Tip-off versus rip-off

06 November 2011 - 04:51 By Joe Latakgomo

The media should treat anonymous sources with great caution

DO anonymous sources impact on the credibility of the media? To what extent should they be used by newspapers, if at all?

These are questions which the media debate regularly. Avusa Media has a policy on the use of anonymous sources. On-the-record sources are always preferable, and stories require at least two independent on-the-record sources with personal knowledge of the facts, or three off-the-record sources with personal knowledge of the facts.

Avusa policy states that anonymous sources may be used only when there is no other way to publish the story. Where it is unavoidable to use anonymous sources, an accuracy check is done, either confirming the information using other sources, or interrogating the sources' motivation in supplying information - and if there is any hint of vindictiveness or malice, to pass the information to the editor or his deputy or lawyers prior to publication.

Stories using single anonymous sources without supporting evidence are not acceptable.

Clearly, totally banning the use of anonymous sources will stop the flow of often critical information from whistle-blowers. But such sources should only be a last resort. In most cases, the use of anonymity is simply a crutch for lazy journalism.

Many exposés have followed anonymous tip-offs. From the days of the Information Scandal, to the current slew of corruption activities, including the arms deal and the oil scandals which are subjects of new inquiries, the Bheki Cele police headquarter leases and a cabinet minister's visit to his girlfriend in an overseas jail, all these are the result of tip-offs which relied on keeping sources anonymous. But these are special circumstances.

Recently, Sports Minister Fikile Mbalula found himself facing charges of sexual impropriety. He had to apologise to his wife after abandoning a court bid to stop a newspaper from publishing allegations by what his lawyer called an "extortionist", and accusing papers of relying on "untested and baseless allegations".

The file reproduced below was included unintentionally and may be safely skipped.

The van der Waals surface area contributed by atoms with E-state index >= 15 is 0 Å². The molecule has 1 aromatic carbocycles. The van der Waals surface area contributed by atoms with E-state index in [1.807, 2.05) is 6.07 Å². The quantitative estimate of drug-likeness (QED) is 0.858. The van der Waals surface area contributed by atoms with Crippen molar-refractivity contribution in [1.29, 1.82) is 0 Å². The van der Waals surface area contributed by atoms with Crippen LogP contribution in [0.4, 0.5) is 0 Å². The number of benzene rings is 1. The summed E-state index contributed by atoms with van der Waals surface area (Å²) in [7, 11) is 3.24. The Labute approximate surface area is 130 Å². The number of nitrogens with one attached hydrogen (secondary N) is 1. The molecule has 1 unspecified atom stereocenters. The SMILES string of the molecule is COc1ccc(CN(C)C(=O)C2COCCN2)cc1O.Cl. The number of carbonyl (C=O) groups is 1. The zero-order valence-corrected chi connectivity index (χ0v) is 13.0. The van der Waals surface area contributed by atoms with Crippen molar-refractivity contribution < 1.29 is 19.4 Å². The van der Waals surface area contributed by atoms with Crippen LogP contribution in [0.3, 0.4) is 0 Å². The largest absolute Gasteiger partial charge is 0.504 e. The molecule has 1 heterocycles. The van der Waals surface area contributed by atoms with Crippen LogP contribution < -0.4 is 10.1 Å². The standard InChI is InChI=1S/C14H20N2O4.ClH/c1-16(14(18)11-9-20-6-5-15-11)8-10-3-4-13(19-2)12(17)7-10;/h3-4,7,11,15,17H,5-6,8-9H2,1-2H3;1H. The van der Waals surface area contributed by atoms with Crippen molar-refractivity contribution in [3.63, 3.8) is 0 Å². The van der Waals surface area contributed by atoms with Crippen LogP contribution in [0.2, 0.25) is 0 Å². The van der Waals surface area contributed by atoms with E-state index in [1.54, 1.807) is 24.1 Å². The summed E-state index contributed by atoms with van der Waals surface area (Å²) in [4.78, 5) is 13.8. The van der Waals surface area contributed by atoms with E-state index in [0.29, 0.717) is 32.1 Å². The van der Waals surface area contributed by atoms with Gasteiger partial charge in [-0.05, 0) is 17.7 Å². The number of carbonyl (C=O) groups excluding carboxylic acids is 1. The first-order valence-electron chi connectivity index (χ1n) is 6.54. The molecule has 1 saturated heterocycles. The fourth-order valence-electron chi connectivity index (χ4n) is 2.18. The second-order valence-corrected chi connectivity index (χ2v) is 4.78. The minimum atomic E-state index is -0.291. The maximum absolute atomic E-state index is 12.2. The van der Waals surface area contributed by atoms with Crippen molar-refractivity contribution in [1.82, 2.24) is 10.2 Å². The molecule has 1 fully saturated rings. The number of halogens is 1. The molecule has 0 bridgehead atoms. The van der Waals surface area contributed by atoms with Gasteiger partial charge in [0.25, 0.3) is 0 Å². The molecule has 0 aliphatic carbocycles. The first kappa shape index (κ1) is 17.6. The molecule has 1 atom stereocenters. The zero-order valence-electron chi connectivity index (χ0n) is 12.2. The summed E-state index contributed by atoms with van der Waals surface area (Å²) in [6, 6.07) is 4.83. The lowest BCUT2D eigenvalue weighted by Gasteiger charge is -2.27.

What struck me was the reported request to one newspaper from the model Mbalula had sex with for anonymity in providing information. The woman, according to the paper, wanted anonymity "for fear of victimisation". The minister claims she had threatened to "go to the media" to expose him.

If that were the case, would she be entitled to anonymity? Other publications, including Sunday World, named the model - and so the anonymity granted by this newspaper was futile.

Mbalula's lawyer, Themba Langa, reportedly said: "It is false and defamatory for the extortionist to allege that she had a sexual encounter with our client, and City Press [the newspaper which had made the inquiry] cannot become a source of publication to such spurious and false allegations."

It turned out the allegations were not so baseless after all.

The use of anonymous sources has always been a tool to obtain information. But media history has many examples of this being abused. Some years ago, during the OJ Simpson trial in the US, a report was broadcast which claimed anonymous sources had told the reporter that DNA tests showed a match between blood on a sock found in Simpson's bedroom and his former wife's blood. The judge called the report "outrageous" and "irresponsible". NBC first responded by sticking to its story, but later admitted the information may not have been completely correct.

The question arose whether the broadcaster should expose its "anonymous sources" for giving it inaccurate information, or whether the reporter could have manufactured these "sources" to get a "scoop".

Sometimes anonymous sources have contributed massively to journalism - such as Deep Throat in the Watergate scandal, which brought down US President Richard Nixon. But opponents argue that information from anonymous sources erodes whatever trust readers have in the media.

The use of anonymous sources is a necessary evil in the world of journalism, but can become a two-edged sword. Editors and their journalists must be cautious in using such sources.

Veteran US newsman Michael Gartner wrote: "The lesson [from the use of anonymous sources] is this: beware anonymous sources. They can lie without accountability. They can fudge without responsibility. They can hide behind anonymity. They can strain readers' credulity and damage journalists' credibility."